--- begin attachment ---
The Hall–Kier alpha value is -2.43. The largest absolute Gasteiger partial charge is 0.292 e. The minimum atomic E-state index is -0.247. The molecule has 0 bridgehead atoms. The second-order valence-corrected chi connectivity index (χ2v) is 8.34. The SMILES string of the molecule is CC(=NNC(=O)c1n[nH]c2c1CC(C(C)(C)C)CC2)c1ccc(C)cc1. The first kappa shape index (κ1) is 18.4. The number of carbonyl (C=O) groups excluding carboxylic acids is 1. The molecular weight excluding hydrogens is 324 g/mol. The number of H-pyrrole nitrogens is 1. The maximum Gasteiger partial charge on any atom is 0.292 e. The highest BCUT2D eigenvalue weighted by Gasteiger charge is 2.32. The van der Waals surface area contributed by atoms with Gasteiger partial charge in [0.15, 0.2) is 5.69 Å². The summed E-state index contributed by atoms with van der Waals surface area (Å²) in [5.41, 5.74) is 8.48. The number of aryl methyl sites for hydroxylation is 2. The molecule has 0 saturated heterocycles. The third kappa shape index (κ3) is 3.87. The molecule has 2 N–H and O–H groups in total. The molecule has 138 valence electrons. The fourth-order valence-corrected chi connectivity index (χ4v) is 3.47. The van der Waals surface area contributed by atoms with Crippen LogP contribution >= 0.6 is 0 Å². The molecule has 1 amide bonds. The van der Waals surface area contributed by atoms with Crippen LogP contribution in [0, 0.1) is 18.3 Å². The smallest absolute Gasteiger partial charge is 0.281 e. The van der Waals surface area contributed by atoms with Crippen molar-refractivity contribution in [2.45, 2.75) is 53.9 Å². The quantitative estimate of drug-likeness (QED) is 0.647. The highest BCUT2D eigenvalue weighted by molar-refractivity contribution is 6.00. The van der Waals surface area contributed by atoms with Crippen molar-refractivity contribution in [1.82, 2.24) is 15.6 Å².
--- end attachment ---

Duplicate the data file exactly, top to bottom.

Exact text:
The Hall–Kier alpha value is -2.43. The largest absolute Gasteiger partial charge is 0.292 e. The minimum atomic E-state index is -0.247. The molecule has 0 bridgehead atoms. The second-order valence-corrected chi connectivity index (χ2v) is 8.34. The SMILES string of the molecule is CC(=NNC(=O)c1n[nH]c2c1CC(C(C)(C)C)CC2)c1ccc(C)cc1. The first kappa shape index (κ1) is 18.4. The number of carbonyl (C=O) groups excluding carboxylic acids is 1. The molecular weight excluding hydrogens is 324 g/mol. The number of H-pyrrole nitrogens is 1. The maximum Gasteiger partial charge on any atom is 0.292 e. The highest BCUT2D eigenvalue weighted by Gasteiger charge is 2.32. The van der Waals surface area contributed by atoms with Gasteiger partial charge in [0.15, 0.2) is 5.69 Å². The summed E-state index contributed by atoms with van der Waals surface area (Å²) in [5.41, 5.74) is 8.48. The number of aryl methyl sites for hydroxylation is 2. The molecule has 0 saturated heterocycles. The third kappa shape index (κ3) is 3.87. The molecule has 2 N–H and O–H groups in total. The molecule has 138 valence electrons. The fourth-order valence-corrected chi connectivity index (χ4v) is 3.47. The van der Waals surface area contributed by atoms with Crippen LogP contribution >= 0.6 is 0 Å². The molecule has 1 amide bonds. The van der Waals surface area contributed by atoms with Crippen LogP contribution in [0, 0.1) is 18.3 Å². The smallest absolute Gasteiger partial charge is 0.281 e. The van der Waals surface area contributed by atoms with Crippen molar-refractivity contribution in [2.45, 2.75) is 53.9 Å². The quantitative estimate of drug-likeness (QED) is 0.647. The highest BCUT2D eigenvalue weighted by molar-refractivity contribution is 6.00. The van der Waals surface area contributed by atoms with Crippen molar-refractivity contribution in [1.82, 2.24) is 15.6 Å².